A ação da deriva genética aumentou na complexidade do genoma?

sexta-feira, junho 10, 2011

Did Genetic Drift Drive Increases in Genome Complexity?

Kenneth D. Whitney1*, Theodore Garland Jr2

1 Department of Ecology and Evolutionary Biology, Rice University, Houston, Texas, United States of America, 2 Department of Biology, University of California Riverside, Riverside, California, United States of America


Mechanisms underlying the dramatic patterns of genome size variation across the tree of life remain mysterious. Effective population size (Ne) has been proposed as a major driver of genome size: selection is expected to efficiently weed out deleterious mutations increasing genome size in lineages with large (but not small) Ne. Strong support for this model was claimed from a comparative analysis of Neu and genome size for ≈30 phylogenetically diverse species ranging from bacteria to vertebrates, but analyses at that scale have so far failed to account for phylogenetic nonindependence of species. In our reanalysis, accounting for phylogenetic history substantially altered the perceived strength of the relationship between Neu and genomic attributes: there were no statistically significant associations betweenNeu and gene number, intron size, intron number, the half-life of gene duplicates, transposon number, transposons as a fraction of the genome, or overall genome size. We conclude that current datasets do not support the hypothesis of a mechanistic connection between Ne and these genomic attributes, and we suggest that further progress requires larger datasets, phylogenetic comparative methods, more robust estimators of genetic drift, and a multivariate approach that accounts for correlations between putative explanatory variables.

Author Summary 

Genome size (the amount of nuclear DNA) varies tremendously across organisms but is not necessarily correlated with organismal complexity. For example, genome sizes just within the grasses vary nearly 20-fold, but large-genomed grass species are not obviously more complex in terms of morphology or physiology than are the small-genomed species. Recent explanations for genome size variation have instead been dominated by the idea that population size determines genome size: mutations that increase genome size are expected to drift to fixation in species with small populations, but such mutations would be eliminated in species with large populations where natural selection operates at higher efficiency. However, inferences from previous analyses are limited because they fail to recognize that species share evolutionary histories and thus are not necessarily statistically independent. Our analysis takes a phylogenetic perspective and, contrary to previous studies, finds no evidence that genome size or any of its components (e.g., transposon number, intron number) are related to population size. We suggest that genome size evolution is unlikely to be neatly explained by a single factor such as population size.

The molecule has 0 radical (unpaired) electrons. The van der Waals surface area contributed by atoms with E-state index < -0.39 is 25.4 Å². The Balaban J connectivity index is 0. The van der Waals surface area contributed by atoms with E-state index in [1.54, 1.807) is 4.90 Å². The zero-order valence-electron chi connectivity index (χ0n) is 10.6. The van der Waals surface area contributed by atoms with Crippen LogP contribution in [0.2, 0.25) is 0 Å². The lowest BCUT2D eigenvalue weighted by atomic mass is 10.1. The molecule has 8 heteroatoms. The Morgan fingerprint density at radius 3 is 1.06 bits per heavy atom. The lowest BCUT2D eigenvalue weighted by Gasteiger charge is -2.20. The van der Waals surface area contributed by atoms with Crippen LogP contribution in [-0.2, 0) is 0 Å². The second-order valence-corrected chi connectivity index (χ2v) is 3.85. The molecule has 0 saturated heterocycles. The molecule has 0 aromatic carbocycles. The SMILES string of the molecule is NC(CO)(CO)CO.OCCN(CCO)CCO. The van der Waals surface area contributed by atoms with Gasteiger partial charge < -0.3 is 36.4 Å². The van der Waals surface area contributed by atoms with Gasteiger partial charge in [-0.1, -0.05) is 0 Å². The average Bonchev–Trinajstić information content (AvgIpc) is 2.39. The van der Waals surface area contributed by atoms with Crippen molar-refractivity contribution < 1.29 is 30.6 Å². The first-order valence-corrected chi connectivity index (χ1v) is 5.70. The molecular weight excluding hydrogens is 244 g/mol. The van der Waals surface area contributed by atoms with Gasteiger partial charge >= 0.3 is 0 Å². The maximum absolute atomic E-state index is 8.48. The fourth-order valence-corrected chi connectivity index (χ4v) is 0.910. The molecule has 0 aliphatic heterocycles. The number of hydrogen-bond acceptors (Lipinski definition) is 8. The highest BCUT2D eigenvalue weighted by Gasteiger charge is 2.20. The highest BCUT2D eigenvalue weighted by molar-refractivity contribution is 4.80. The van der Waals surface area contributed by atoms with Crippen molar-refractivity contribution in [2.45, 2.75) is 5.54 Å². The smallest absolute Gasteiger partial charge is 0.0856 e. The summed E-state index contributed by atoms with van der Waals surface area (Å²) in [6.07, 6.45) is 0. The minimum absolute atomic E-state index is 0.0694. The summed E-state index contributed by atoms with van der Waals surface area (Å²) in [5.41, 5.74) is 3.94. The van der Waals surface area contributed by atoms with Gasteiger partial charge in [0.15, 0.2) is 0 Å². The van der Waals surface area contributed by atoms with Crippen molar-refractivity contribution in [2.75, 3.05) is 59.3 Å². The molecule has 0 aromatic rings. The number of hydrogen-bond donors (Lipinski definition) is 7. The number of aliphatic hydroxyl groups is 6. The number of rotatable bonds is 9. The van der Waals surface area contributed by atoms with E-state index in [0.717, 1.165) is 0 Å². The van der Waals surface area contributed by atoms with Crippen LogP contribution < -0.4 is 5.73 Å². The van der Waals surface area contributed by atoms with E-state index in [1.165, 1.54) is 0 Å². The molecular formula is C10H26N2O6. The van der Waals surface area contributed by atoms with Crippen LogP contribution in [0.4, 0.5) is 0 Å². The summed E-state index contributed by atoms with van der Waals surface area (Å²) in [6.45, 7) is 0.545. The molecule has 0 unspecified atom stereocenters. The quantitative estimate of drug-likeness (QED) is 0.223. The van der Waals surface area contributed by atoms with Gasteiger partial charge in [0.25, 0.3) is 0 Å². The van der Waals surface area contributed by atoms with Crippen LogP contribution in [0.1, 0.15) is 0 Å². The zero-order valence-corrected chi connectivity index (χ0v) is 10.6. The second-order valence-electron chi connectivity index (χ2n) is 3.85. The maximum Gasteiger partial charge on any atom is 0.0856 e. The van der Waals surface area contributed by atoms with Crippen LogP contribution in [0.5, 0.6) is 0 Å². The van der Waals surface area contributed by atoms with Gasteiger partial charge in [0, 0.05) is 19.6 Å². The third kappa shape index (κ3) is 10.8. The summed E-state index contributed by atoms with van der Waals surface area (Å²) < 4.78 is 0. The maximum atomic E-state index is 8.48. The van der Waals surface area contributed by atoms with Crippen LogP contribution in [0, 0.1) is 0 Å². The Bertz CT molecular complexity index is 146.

Citation: Whitney KD, Garland T Jr (2010) Did Genetic Drift Drive Increases in Genome Complexity? 
PLoS Genet 6(8): e1001080. doi:10.1371/journal.pgen.1001080

Editor: Nancy A. Moran, Yale University, United States of America

Received: March 15, 2010; Accepted: July 22, 2010; Published: August 26, 2010

Copyright: © 2010 Whitney, Garland. This is an open-access article distributed under the terms of the Creative Commons Attribution License, which permits unrestricted use, distribution, and reproduction in any medium, provided the original author and source are credited.

Funding: KDW was supported by NSF DEB-0716868 and TG was supported in part by NSF DEB-0416085. The funder had no role in study design, data collection and analysis, decision to publish, or preparation of the manuscript.

Competing interests: The authors have declared that no competing interests exist.